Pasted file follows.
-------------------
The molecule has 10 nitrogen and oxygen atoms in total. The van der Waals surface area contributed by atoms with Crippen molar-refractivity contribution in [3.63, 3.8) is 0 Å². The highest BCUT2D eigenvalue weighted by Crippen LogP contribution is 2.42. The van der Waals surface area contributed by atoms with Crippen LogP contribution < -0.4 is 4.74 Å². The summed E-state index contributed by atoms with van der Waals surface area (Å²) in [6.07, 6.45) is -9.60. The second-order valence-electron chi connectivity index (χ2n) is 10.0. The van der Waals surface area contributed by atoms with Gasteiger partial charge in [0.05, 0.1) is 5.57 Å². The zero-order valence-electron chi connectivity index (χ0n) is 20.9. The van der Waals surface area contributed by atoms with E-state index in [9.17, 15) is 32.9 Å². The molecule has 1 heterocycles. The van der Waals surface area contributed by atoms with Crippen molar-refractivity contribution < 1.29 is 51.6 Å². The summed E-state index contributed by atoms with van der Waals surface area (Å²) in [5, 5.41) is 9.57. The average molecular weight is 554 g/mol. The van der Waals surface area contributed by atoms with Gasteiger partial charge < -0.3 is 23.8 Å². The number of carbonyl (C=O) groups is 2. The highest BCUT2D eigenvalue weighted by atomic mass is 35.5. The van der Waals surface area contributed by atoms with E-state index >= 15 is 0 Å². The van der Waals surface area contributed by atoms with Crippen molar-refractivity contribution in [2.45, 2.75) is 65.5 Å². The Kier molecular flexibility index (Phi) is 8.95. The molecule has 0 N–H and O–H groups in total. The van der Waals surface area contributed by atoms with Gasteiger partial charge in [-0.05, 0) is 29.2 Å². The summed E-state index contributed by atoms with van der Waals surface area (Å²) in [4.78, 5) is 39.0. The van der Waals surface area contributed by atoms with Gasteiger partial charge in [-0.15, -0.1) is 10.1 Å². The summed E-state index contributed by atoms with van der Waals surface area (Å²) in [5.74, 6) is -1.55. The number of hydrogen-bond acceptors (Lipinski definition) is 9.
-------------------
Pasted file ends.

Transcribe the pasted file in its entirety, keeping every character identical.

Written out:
The molecule has 10 nitrogen and oxygen atoms in total. The van der Waals surface area contributed by atoms with Crippen molar-refractivity contribution in [3.63, 3.8) is 0 Å². The highest BCUT2D eigenvalue weighted by Crippen LogP contribution is 2.42. The van der Waals surface area contributed by atoms with Crippen LogP contribution < -0.4 is 4.74 Å². The summed E-state index contributed by atoms with van der Waals surface area (Å²) in [6.07, 6.45) is -9.60. The second-order valence-electron chi connectivity index (χ2n) is 10.0. The van der Waals surface area contributed by atoms with Gasteiger partial charge in [0.05, 0.1) is 5.57 Å². The zero-order valence-electron chi connectivity index (χ0n) is 20.9. The van der Waals surface area contributed by atoms with E-state index in [9.17, 15) is 32.9 Å². The molecule has 1 heterocycles. The van der Waals surface area contributed by atoms with Crippen molar-refractivity contribution < 1.29 is 51.6 Å². The summed E-state index contributed by atoms with van der Waals surface area (Å²) in [5, 5.41) is 9.57. The average molecular weight is 554 g/mol. The van der Waals surface area contributed by atoms with Gasteiger partial charge < -0.3 is 23.8 Å². The number of carbonyl (C=O) groups is 2. The highest BCUT2D eigenvalue weighted by atomic mass is 35.5. The van der Waals surface area contributed by atoms with E-state index >= 15 is 0 Å². The van der Waals surface area contributed by atoms with Crippen molar-refractivity contribution in [2.45, 2.75) is 65.5 Å². The Kier molecular flexibility index (Phi) is 8.95. The molecule has 0 N–H and O–H groups in total. The van der Waals surface area contributed by atoms with Gasteiger partial charge in [-0.05, 0) is 29.2 Å². The summed E-state index contributed by atoms with van der Waals surface area (Å²) in [4.78, 5) is 39.0. The van der Waals surface area contributed by atoms with Gasteiger partial charge in [-0.15, -0.1) is 10.1 Å². The summed E-state index contributed by atoms with van der Waals surface area (Å²) in [5.74, 6) is -1.55. The number of hydrogen-bond acceptors (Lipinski definition) is 9.